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In general or with falling part involved, how to test computer(desktop)?

I want to test everything - performance, fan noise and whatever else that can be tested for a desktop!

(I am already aware about Windows Experience Index)

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Turn it on and see what happens! (Maybe do a visual internal inspection for loose bits first) –  Linker3000 Aug 17 '11 at 23:48
    
I am posting this question from the same computer... I just wanted to test everything you know because I remember reading that for one person, the computer seemed to work fine except later he discovered that hd part is broken(meaning hd videos are not working properly). –  TPR Aug 17 '11 at 23:54
    
plus as I said, even without the failing part involved, how would you test a computer? like load-testing etc...? –  TPR Aug 17 '11 at 23:56
    
There isnt much in the way of moving parts in a computer. If the drives still work and the fans still spin, you should be good to go. –  Keltari Aug 18 '11 at 1:39

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Run various benchmark and diagnostic tools that exercise your video card, hard drive, network, Internet, sound, memory and any other components you have. You can find these for free using Google ("benchmark video card", "diagnose hard drive", etc.) Plug in differet USB devices (printer, phone, mouse, keyboard) into each and every USB port and use them. Rip an 80 minute CD. Rip a double layer DVD. Burn a CD and a DVD.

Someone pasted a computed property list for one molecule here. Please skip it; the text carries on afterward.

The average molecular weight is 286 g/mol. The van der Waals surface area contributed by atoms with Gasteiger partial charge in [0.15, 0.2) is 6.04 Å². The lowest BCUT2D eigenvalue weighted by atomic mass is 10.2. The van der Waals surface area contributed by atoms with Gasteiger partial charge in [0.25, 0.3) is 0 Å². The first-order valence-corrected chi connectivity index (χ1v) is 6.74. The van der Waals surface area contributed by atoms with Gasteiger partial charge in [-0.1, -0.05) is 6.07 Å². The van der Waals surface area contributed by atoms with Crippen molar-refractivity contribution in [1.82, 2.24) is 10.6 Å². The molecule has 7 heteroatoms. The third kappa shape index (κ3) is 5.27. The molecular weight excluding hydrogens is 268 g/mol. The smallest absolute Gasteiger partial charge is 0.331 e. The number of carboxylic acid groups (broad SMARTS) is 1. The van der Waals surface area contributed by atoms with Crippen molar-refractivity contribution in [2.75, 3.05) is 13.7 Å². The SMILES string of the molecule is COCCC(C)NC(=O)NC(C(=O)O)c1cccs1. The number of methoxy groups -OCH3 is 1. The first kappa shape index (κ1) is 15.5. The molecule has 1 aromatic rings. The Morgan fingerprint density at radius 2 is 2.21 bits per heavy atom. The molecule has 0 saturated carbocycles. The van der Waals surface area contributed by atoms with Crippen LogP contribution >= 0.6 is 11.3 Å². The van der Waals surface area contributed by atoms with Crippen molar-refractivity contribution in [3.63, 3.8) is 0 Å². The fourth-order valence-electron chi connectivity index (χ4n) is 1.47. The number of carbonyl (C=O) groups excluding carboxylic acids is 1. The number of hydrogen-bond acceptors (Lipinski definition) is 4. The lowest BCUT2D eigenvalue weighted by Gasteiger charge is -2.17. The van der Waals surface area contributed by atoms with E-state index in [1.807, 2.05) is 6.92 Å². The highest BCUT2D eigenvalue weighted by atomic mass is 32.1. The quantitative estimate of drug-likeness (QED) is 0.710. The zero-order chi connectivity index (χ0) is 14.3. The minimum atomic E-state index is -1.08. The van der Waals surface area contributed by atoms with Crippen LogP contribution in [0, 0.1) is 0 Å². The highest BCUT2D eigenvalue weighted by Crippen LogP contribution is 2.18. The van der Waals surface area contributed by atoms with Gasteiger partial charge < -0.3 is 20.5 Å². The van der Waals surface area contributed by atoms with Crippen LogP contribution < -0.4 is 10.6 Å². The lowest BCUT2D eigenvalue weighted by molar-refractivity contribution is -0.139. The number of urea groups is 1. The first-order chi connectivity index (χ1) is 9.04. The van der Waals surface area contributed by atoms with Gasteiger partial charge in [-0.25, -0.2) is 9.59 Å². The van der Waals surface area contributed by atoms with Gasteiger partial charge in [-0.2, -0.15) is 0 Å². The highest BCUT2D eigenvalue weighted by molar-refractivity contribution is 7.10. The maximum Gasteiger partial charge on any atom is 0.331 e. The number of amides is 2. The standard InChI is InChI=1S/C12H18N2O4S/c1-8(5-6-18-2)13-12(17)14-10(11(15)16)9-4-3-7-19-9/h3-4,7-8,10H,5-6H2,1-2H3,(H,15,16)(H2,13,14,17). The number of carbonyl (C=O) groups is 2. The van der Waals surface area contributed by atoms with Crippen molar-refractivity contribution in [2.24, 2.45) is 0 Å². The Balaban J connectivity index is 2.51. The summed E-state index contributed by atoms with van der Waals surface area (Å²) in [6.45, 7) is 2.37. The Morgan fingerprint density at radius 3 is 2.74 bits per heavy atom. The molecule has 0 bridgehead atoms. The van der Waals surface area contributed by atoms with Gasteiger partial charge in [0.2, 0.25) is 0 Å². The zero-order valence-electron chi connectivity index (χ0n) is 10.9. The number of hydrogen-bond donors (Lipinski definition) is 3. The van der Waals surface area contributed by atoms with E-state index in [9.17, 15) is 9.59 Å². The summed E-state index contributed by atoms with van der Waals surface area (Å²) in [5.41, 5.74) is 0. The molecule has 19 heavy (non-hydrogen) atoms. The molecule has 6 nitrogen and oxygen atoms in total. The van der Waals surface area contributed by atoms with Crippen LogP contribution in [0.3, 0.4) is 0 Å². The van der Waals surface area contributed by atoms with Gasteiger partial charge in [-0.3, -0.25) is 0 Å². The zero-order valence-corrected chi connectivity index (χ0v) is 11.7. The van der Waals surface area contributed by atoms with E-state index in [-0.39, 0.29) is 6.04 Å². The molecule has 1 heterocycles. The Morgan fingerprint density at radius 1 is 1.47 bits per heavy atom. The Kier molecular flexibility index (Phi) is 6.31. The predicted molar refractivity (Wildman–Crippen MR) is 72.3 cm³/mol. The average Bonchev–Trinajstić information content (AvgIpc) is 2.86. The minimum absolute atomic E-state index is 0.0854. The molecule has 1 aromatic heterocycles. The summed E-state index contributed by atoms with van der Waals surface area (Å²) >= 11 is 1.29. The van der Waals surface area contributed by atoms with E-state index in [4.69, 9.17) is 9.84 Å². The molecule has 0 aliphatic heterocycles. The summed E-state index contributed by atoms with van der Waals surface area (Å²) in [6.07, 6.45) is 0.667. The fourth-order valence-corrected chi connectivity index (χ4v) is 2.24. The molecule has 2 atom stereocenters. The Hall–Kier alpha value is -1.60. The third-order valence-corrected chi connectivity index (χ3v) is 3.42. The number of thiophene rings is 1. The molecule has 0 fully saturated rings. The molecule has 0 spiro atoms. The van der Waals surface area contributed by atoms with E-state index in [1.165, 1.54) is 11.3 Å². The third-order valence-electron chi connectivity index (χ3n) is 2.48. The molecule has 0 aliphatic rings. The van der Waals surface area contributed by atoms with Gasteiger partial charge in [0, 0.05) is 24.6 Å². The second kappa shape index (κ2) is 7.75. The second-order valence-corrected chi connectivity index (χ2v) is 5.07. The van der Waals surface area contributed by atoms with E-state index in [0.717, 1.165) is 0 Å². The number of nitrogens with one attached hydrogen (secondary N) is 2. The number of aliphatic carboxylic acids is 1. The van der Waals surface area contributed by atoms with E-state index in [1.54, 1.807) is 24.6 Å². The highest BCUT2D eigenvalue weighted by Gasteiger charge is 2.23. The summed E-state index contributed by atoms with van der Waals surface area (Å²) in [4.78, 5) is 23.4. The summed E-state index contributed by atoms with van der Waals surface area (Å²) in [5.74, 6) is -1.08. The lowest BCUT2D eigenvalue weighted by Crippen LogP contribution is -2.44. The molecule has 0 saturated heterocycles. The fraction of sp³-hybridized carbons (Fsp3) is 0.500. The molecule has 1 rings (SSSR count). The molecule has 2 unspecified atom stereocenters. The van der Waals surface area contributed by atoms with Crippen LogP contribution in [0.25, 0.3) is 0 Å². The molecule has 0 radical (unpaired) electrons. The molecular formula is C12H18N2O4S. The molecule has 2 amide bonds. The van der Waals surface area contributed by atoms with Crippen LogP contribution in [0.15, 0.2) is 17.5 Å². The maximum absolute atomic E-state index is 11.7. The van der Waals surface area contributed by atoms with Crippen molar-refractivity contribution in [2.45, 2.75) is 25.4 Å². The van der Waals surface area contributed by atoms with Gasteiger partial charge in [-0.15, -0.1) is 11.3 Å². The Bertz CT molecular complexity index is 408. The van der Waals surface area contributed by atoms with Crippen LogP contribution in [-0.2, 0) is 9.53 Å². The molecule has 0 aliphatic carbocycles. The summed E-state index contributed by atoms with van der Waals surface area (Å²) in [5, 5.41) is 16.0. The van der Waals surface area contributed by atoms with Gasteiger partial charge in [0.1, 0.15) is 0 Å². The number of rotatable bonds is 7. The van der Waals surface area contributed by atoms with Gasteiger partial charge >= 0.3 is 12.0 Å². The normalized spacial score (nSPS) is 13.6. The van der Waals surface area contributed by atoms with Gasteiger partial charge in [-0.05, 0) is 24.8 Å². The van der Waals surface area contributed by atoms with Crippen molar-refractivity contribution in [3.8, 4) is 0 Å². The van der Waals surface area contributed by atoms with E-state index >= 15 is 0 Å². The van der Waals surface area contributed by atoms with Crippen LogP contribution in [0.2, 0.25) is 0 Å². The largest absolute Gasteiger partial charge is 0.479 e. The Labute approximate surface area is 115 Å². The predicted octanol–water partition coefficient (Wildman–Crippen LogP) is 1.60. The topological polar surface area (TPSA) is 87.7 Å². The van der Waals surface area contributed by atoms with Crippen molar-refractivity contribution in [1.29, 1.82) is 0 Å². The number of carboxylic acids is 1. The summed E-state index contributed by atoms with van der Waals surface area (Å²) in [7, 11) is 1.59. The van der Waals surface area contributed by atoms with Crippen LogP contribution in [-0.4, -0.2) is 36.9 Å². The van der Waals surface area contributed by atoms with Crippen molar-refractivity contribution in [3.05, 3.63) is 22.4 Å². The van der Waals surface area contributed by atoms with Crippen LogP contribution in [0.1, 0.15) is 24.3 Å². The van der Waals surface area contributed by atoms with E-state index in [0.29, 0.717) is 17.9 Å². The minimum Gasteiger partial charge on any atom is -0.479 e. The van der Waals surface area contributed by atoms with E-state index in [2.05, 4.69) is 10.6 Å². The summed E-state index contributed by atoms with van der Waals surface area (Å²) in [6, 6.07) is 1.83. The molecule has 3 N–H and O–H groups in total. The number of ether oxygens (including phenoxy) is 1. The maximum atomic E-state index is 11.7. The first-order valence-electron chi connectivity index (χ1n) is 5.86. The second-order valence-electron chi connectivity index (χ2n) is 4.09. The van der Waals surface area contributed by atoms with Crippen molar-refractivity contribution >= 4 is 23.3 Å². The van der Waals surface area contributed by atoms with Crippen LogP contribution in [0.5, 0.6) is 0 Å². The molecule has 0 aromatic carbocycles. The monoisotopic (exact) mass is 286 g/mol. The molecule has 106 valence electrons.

You're looking for hardware faults rather than speed changes. You want the diagnostics to test every function, looking for that one obscure feature that's borken. Speed tests are important as well, because they'll push the device to the limits showing failures in moving parts (cooling fans, disks, etc.), but the actual speed result isn't important.

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It would help if you suggest your own favorites too, the ones you have already used you know. –  TPR Aug 18 '11 at 0:29
    
I don't have favourites. I've never used them, sorry. :-) –  Hand-E-Food Aug 18 '11 at 0:50
    
There is a thing called Google which seems to be able to do those recomendations that are being asked for. –  Chris Aug 18 '11 at 1:39

For this kind of testing I would suggest trying a Linux-based rescuecd (e.g. http://www.sysresccd.org).

I suspect the below steps should find out the most common failures.

I would be more test the hard drives where good by running badblocks using one the read-only options agasint the drives. The drives are the component that I would worry about failing the most, especially if the computer was on when it fell. If you don't like linux, I am sure someone else can suggest a good tool that will do a surface scan of the disk. Spinrite would be an option if you are willing to buy a license.

Watch a DVD, or play a CD, to check your optical drives. Copy an CD if you want to test a burner.

I would run something like memtest86, which should test that the memory/cpu is fine.

Use one of the various tools to watch the temperatures of the CPU/GPU. That might indicate that the heatsink is loose. Make sure to look at it while it is on, be sure all the fans are actually working.

Listen really closely, do you hear any unusual noises?

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